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Traditional Chinese furniture includes such pieces as two door storage cabinets and end tables (often depicting scenes of landscape or calligraphy on the doors), ornamented black stools (for seating or placing potted plants), a medicine chest (with its many drawers to historically store healing roots and herbs), a Tansu chest (which has a stair step configuration), and decorated wooden trunks or small boxes.


Chinese fabric plays an important part to the overall look in this theme. Colorful materials with intricate designs add splashes of accent anywhere in the room where it may be needed, adding a luxurious element to the interior.


The elaborate patterns, colors and settings found on oriental rugs and carpets are yet another testament to the creative means by which the Chinese have accented their living spaces since ancient times.

With sceneries embroidered of peaceful meadows, mystical creatures, birds flying overhead, a dragon keeping a watchful eye over the room’s inhabitants, or a complex maze of geometric lines and shapes, these fabrics (which are usually silk or satin) are used on such items as pillows, cushions, wall hangings, table runners, bed spreads, robes, chairs and curtains, and offer a virtually limitless variety to choose from.

Chinese Decorating & Accessories

Chinese design splendidly displays many beautiful colors, patterns and textures throughout the entire home. From babbling stone fountains, to Chinese wall decor, to scented oil lamps and exotic artwork, all of your senses are tantalized in this theme.

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Below are some more suggestions to get you started.

  • Embroidered silk pillows and cushions with dragons and other mythological figures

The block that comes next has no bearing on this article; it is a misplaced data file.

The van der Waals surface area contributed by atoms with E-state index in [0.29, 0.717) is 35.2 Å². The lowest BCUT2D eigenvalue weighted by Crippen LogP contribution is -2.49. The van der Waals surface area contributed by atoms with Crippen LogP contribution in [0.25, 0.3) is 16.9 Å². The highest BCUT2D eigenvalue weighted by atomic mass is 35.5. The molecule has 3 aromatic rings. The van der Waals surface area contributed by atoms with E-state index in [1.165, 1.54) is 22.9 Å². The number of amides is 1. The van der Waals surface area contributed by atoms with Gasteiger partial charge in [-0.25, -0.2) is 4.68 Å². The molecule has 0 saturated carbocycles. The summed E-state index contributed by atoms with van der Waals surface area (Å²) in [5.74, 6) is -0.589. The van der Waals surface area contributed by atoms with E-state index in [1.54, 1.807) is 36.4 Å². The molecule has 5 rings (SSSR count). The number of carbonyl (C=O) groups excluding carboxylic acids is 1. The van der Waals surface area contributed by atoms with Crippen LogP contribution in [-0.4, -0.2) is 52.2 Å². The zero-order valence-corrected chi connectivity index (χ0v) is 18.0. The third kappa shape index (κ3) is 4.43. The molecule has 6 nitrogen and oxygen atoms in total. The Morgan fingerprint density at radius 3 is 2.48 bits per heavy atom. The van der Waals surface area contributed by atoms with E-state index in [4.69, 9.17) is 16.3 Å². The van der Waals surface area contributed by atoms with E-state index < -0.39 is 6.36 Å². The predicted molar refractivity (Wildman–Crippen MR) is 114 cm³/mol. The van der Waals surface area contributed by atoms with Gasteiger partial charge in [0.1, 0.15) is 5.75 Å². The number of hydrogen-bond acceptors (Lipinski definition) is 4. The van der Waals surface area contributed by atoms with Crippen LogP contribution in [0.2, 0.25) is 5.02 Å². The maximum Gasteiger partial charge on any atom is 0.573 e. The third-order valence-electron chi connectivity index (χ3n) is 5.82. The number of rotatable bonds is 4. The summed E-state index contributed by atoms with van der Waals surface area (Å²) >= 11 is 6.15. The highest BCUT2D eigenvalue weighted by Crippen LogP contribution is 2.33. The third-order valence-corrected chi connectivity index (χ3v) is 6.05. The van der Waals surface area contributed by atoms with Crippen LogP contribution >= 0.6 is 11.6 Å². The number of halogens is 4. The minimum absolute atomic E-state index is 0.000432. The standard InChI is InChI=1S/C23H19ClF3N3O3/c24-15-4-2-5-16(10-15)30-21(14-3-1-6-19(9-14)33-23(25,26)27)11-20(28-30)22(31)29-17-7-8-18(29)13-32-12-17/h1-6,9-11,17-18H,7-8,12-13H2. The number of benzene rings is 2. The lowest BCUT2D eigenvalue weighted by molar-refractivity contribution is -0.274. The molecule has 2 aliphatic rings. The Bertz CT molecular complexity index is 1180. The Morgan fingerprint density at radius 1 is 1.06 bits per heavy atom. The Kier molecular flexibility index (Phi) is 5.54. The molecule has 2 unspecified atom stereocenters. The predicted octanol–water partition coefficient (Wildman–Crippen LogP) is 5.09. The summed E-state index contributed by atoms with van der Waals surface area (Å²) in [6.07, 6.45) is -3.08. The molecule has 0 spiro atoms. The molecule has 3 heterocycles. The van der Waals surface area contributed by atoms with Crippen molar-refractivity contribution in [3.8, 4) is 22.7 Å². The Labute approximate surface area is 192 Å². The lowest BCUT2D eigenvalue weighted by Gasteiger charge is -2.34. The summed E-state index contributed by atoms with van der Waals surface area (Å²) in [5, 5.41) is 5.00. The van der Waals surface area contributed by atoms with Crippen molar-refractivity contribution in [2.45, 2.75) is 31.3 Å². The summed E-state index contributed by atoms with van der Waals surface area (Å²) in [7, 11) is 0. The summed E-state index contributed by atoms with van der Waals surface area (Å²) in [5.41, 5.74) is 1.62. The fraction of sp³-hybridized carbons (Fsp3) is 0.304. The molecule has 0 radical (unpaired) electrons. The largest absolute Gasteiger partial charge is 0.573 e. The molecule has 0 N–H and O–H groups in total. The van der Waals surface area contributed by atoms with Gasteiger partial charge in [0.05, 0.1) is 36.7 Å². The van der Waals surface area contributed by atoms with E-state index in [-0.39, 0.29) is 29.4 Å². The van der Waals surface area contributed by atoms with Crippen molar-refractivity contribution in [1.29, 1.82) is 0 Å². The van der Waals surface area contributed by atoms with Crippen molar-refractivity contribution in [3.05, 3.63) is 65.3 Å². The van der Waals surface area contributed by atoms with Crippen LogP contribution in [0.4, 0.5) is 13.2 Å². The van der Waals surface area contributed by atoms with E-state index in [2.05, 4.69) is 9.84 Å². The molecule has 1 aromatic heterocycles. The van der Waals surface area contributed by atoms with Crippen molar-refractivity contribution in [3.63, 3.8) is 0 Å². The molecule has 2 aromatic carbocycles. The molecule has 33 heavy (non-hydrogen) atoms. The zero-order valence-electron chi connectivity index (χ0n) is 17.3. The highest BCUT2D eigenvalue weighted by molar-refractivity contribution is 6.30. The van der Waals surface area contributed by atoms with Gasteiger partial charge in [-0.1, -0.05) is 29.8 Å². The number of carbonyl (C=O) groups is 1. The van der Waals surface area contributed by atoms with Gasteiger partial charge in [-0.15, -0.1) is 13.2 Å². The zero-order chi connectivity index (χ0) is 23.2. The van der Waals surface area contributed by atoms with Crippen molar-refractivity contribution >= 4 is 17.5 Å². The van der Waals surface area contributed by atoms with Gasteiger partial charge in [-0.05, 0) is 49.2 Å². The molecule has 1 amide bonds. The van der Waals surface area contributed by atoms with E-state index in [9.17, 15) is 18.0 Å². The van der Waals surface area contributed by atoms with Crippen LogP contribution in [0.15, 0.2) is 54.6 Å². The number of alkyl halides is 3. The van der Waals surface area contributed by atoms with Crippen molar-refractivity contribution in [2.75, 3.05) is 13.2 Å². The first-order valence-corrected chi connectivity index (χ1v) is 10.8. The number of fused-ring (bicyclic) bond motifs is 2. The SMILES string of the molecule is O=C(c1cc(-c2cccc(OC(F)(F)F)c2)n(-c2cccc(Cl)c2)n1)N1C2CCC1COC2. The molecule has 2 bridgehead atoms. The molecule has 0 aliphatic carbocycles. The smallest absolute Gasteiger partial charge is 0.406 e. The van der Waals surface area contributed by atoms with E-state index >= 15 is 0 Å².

• Brightly colored, hand-painted, wooden baskets for storing magazines, remote controls or books
  • Wall mirrors, with frames of bamboo, rattan, lacquered wood or gold leaf
  • Highly ornamented and lacquered fishbowls
  • Three to four-paneled room dividers of lacquered dark wood with colorful hand etched scenery
  • Carved granite lanterns and sculptures
  • Textured silk used for wall hangings, window dressing and lampshades
  • Bamboo water fountains, vases, baskets, candleholders, roll-up window blinds and kitchenware
  • Hand-embroidered wall tapestries
  • Metal, bamboo or terracotta wind chimes
  • Oriental area rugs
  • Decorative scrolls with Chinese calligraphy and characters
  • Floral and plant arrangements in glazed pottery
  • Festive Asian wall fans and umbrellas
  • Lacquered black or red boxes, dishes, table clocks, pots and vases
  • Glazed porcelain pottery and cloisonne for artwork, flower vases and dishes
  • Personal Zen sand and stone garden
  • Blue and white porcelain tea sets
  • Plaques, statues, fountains, pottery and figurines depicting flowers, frogs, snakes, deer, dragons, fish, birds, horses, cats, elephants and Buddha
  • Detailed cork carvings of city or landscape encased in dark wood and glass
  • Figurines and statues made of jade, terra cotta, brass and ivory
  • Chinese porcelain dolls
  • Aromatherapy, with incense burners, oil warmers or aroma lamps
  • Scented Chinese character candles
  • Oriental scents, lotions and gels for the bathroom
  • Indoor Zen water fountains


As with Japanese design, Chinese decorating also utilizes lanterns to define ambience. Lanterns are especially prevalent during festivals, weddings and other ceremonies, but also serve in the home as decorative fixtures just as any of the other pieces on display. Red lanterns, often adorned with black calligraphy and tassels, such as the one below, typically denote celebratory or festive occasions.

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Table lanterns are another popular form of lighting, with exteriors made of glass, rice paper, or silk, and often depict themes that the Chinese celebrate, such as harmony, love, happiness and health. Hand painted lamps with porcelain, carved wood, or lacquered black bases and plain off-white shades also work very nicely.